End crackdown on civil society organisations in Angola


Civil society activists from Angola denounced the ongoing and increasing restrictions, in law and in practice,  they face in the country, at the 57th session of the African Commission on Human and Peoples' Rights (ACHPR).  


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(Banjul, The Gambia) – Civil society activists from Angola denounced the ongoing and increasing restrictions, in law and in practice,  they face in the country, at the 57th session of the African Commission on Human and Peoples' Rights (ACHPR).  

‘We are not enemies of the State, we are here to promote human rights in Angola,’ explained human rights activists present in Banjul for the 57th Ordinary Session of the ACHPR. Over the last few years, organisations in Angola have expressed concern about the shrinking civil society space in the country.

‘The situation of human rights in Africa is deteriorating especially in countries like Angola where restrictive laws limit freedom of association and expression,’ said the Special Rapporteur for human rights defenders, Commissioner Gansou during her special mechanism report.

Despite Angola being State party to the International Covenant of Civil and Political Rights as well as other relevant treaties and declarations, freedom of expression and association has been severely restricted in the country. In March 2015, the President signed Decree 74/15 that regulates the operations and functions of civil society organisations in the country.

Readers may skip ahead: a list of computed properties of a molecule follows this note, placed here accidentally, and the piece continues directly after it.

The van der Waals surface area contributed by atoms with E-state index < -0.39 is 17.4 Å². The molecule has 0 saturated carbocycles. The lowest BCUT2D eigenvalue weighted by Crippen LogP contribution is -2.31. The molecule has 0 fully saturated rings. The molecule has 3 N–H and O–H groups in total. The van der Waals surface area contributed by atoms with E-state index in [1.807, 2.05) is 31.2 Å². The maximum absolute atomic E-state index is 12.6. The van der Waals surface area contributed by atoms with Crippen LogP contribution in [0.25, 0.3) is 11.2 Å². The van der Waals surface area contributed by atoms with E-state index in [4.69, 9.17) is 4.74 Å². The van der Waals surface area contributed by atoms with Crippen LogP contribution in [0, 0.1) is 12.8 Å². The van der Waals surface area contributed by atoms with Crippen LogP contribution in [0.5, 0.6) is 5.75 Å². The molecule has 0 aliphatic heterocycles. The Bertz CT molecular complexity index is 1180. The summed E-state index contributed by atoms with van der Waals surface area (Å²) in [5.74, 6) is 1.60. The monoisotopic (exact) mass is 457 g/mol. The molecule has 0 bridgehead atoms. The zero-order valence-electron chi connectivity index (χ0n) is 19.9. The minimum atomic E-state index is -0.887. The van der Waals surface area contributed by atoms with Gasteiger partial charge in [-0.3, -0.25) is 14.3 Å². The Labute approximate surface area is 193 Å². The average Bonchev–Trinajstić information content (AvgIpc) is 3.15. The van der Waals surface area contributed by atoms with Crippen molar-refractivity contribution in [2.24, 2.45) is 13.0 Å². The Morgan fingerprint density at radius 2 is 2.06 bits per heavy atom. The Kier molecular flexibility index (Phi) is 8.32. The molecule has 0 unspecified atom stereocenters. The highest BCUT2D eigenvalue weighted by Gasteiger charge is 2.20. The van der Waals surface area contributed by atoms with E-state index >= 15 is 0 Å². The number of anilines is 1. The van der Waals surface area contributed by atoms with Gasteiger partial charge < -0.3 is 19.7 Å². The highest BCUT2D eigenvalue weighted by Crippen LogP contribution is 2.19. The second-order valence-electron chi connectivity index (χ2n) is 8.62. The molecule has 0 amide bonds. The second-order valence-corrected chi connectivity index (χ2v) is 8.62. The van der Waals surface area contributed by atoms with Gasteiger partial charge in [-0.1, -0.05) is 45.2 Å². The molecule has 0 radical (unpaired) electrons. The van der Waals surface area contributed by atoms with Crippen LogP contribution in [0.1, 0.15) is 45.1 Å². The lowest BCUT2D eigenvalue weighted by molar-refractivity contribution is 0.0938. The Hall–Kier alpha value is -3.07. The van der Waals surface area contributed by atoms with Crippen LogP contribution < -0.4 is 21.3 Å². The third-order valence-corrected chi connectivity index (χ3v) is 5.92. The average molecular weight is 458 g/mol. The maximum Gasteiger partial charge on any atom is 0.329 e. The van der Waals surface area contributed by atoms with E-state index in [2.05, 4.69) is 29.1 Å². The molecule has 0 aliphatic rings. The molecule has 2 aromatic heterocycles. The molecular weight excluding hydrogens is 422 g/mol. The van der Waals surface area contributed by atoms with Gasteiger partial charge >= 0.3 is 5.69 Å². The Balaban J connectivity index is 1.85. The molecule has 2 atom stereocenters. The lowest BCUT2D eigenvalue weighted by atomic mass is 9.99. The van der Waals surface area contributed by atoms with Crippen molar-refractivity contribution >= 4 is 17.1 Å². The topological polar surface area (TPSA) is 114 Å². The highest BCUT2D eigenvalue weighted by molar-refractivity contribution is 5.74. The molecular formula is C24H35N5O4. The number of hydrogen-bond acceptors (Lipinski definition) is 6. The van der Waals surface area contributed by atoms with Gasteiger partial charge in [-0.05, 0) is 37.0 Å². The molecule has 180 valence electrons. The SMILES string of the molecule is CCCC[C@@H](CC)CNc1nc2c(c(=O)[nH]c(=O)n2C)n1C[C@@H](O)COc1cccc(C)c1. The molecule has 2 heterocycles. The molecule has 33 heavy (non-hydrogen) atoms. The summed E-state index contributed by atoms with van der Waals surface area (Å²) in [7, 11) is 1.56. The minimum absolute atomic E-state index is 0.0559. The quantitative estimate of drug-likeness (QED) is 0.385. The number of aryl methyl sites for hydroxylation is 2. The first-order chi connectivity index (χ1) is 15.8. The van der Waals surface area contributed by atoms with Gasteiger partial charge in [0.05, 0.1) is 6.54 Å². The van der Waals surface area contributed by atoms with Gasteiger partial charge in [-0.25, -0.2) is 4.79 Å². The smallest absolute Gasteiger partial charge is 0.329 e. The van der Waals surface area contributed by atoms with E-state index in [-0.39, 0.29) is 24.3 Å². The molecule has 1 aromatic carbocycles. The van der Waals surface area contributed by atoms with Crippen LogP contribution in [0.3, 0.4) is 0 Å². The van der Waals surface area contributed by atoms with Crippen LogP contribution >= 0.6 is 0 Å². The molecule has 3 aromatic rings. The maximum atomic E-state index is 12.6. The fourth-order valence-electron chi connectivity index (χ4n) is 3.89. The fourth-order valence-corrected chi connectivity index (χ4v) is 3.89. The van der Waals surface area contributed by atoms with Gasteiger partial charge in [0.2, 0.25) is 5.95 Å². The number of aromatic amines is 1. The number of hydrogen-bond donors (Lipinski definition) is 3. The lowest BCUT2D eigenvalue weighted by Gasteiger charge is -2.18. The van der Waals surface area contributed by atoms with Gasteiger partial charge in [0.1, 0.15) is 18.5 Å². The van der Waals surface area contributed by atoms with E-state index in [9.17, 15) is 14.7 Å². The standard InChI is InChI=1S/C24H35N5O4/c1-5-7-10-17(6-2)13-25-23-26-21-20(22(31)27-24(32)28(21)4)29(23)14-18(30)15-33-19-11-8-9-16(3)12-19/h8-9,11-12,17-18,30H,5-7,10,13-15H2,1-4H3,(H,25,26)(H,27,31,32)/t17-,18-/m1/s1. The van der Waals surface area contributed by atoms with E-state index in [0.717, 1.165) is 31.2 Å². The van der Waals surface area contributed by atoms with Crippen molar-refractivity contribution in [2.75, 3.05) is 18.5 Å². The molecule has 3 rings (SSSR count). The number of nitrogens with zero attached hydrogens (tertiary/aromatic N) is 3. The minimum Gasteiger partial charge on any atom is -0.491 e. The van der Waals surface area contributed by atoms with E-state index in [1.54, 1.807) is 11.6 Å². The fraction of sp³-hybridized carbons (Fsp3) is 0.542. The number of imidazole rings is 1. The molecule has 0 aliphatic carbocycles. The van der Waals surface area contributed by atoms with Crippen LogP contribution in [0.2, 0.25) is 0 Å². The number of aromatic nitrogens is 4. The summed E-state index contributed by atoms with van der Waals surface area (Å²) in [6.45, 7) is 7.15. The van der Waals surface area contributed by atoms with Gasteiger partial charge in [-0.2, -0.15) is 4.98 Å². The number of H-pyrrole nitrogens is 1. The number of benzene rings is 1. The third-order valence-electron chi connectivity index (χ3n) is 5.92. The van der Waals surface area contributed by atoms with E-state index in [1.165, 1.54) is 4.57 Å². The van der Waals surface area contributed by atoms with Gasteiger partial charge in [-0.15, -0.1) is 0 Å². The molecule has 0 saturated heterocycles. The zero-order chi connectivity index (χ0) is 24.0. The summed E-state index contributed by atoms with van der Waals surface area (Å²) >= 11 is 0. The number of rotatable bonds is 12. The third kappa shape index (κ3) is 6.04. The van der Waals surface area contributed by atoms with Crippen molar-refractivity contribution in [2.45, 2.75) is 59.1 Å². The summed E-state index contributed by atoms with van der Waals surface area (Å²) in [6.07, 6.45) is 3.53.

Four main concerns have been identified, according to an analysis of the Decree done by the International Center for Not-for-Profit Law (ICNL).

Firstly, the decree requires mandatory and cumbersome registration requirements that national and international non-governmental organisations (NGOs) need to submit to various authorities before they can operate in the country. Ultimately, registration is subject to broad discretion. Secondly, the decree permits the Government’s Institute for the Community Aid Promotion and Co-ordination to monitor, control and coordinate NGO activities, determine the areas where NGOs work (thematically and geographically) and audit NGO accounts. Thirdly, access to foreign funding is restricted as the provisions in the decree ensure that NGOs have limited autonomy to receive and use resources to carry out their work.  Lastly, the decree has severe penalties such as termination or suspension of NGO activities should an NGO fail to comply with a prescribed list of obligations. The list and its description is vague to point that it is difficult to know precisely what acts would contravene the law.

Angolan activists present during the 57th ACHPR session explained that the Decree limits freedom of association, inhibits the effective operation of an NGO and does not meet international human rights law standards.

During the NGO Forum, Angolan NGOs explained that it was difficult and almost impossible for them to access their bank accounts and withdraw the needed resources to attend the ACHPR session. As a result, their participation was possible through the support of foreign NGOs because the bank are asking them to produce a certificate of approval from the Ministry of Justice before they access the funds in their bank accounts.

National and international NGOs also had a meeting with the Angolan delegation and called on the Government for the release of 17 human rights defenders and activists that were arrested during a book club meeting in June 2015. They met to discuss peaceful strategies for civil disobedience based on Gene Sharp’s book From Dictatorship to Democracy: A Conceptual Framework for Liberation. If convicted for preparing acts of rebellion and plotting against the president the group could spend up to twelve years in jail.

Contact: Clément Voulé, Head of African Advocacy, ISHR, on c.voule@ishr.ch


  • Africa
  • Human rights defenders
  • NGOs
  • Reprisals and intimidation
  • African Commission on Human and Peoples' Rights
  • Angola